As it is, “Cosmo*Locomotor” has an interesting concept – with the imagery of a steam train being quite present throughout – but has a bit of a busy chorus and an uninspired performance that may take a bit of the excitement out of this performance.


Cosmo*Locomotor” is available for purchase at CDJAPAN.


Vanessa Silva
Vanessa Silvahttps://www.handthatfeedshq.com
The Hand That Feeds HQ founder, content creator, and music reviewer. Basically, the only person managing everything at The Hand That Feeds HQ. Stumbling upon Mamoru Miyano's "Orpheus" in 2011 was the start of this journey. If music is thought-provoking or deep, you may find her writing almost essays (not limited to, but it happens a lot with Soma Saito's music). She's the producer and host of the male seiyuu-centric podcast, SEIYUU LOUNGE (see Spotify link in this profile).

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REVIEW OVERVIEW

Cosmo*Locomotor

SUMMARY

"Cosmo*Locomotor" has an interesting concept - with the imagery of a steam train being quite present throughout in its percussion - but has a bit of a busy chorus and an uninspired performance may take a bit of the excitement out of this performance. There was potential to explore the whole atmospheric/ethereal vibe in the song but the instrumental never dedicated enough time to that, instead the focus was on the steam train imagery through percussion. Nothing wrong in there, but I feel like it was a missed opportunity on what could have been a unique performance in a sort of "QUELL-inspired" way that would be interesting to see a member of Growth exploring. As far as vocals go, Yoshitaka Yamaya gave a solid performance only lacking a bit when it came to the emotional range, falling a bit flat alongside the instrumental. All in all, this is a solid entry by Kensuke, showing a bit of growth by the character but lacking the pull or charisma of other performances in the Ano koro no bokura wa my dear days CD series.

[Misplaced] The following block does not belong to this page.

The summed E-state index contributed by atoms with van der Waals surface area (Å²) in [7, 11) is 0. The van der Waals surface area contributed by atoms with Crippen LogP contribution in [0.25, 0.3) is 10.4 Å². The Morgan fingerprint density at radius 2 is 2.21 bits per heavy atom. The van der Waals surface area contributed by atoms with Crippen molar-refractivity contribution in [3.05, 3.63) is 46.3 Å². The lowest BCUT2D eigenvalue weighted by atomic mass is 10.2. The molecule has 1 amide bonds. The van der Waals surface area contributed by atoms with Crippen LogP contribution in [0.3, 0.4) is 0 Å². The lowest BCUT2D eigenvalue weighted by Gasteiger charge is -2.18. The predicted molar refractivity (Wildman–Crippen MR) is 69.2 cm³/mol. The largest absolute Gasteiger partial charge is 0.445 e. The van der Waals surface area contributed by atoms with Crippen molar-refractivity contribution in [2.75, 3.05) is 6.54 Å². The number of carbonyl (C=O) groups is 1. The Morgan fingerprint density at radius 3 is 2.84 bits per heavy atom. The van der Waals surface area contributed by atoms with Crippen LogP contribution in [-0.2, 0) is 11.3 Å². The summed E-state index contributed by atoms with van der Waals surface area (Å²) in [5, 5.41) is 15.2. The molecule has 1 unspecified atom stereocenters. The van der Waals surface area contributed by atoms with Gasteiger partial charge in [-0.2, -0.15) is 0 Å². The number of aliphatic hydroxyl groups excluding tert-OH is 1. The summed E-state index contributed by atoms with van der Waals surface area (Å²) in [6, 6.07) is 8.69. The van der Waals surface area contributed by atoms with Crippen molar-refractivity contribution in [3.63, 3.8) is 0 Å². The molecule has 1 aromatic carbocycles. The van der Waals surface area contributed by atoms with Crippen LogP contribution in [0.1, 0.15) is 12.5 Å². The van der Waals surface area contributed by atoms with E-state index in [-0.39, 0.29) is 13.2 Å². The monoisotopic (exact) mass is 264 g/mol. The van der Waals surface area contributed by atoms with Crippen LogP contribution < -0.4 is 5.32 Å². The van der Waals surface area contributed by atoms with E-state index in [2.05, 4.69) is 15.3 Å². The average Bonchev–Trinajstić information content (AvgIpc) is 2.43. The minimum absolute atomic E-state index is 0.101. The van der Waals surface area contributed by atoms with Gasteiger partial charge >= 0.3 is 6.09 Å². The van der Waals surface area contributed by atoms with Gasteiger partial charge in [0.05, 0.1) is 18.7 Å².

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"Cosmo*Locomotor" has an interesting concept - with the imagery of a steam train being quite present throughout in its percussion - but has a bit of a busy chorus and an uninspired performance may take a bit of the excitement out of this performance. There was potential to explore the whole atmospheric/ethereal vibe in the song but the instrumental never dedicated enough time to that, instead the focus was on the steam train imagery through percussion. Nothing wrong in there, but I feel like it was a missed opportunity on what could have been a unique performance in a sort of "QUELL-inspired" way that would be interesting to see a member of Growth exploring. As far as vocals go, Yoshitaka Yamaya gave a solid performance only lacking a bit when it came to the emotional range, falling a bit flat alongside the instrumental. All in all, this is a solid entry by Kensuke, showing a bit of growth by the character but lacking the pull or charisma of other performances in the Ano koro no bokura wa my dear days CD series.Review | Kensuke Yaegashi "Cosmo*Locomotor"